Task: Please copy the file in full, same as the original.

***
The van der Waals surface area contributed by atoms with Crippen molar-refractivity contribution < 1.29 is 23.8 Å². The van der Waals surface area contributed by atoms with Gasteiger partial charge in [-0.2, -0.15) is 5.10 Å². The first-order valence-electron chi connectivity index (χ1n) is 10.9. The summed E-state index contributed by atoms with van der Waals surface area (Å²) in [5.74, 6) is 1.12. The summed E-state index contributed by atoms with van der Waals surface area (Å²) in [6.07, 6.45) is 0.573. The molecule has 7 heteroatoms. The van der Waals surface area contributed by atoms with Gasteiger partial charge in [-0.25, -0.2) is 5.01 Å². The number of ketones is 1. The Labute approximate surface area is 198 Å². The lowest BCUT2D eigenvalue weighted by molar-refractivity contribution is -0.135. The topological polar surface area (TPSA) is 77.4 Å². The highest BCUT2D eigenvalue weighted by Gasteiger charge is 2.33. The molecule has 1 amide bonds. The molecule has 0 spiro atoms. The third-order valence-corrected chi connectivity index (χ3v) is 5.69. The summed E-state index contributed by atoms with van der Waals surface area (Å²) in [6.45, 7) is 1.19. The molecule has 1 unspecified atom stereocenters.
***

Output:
The van der Waals surface area contributed by atoms with Crippen molar-refractivity contribution < 1.29 is 23.8 Å². The van der Waals surface area contributed by atoms with Gasteiger partial charge in [-0.2, -0.15) is 5.10 Å². The first-order valence-electron chi connectivity index (χ1n) is 10.9. The summed E-state index contributed by atoms with van der Waals surface area (Å²) in [5.74, 6) is 1.12. The summed E-state index contributed by atoms with van der Waals surface area (Å²) in [6.07, 6.45) is 0.573. The molecule has 7 heteroatoms. The van der Waals surface area contributed by atoms with Gasteiger partial charge in [-0.25, -0.2) is 5.01 Å². The number of ketones is 1. The Labute approximate surface area is 198 Å². The lowest BCUT2D eigenvalue weighted by molar-refractivity contribution is -0.135. The topological polar surface area (TPSA) is 77.4 Å². The highest BCUT2D eigenvalue weighted by Gasteiger charge is 2.33. The molecule has 1 amide bonds. The molecule has 0 spiro atoms. The third-order valence-corrected chi connectivity index (χ3v) is 5.69. The summed E-state index contributed by atoms with van der Waals surface area (Å²) in [6.45, 7) is 1.19. The molecule has 1 unspecified atom stereocenters.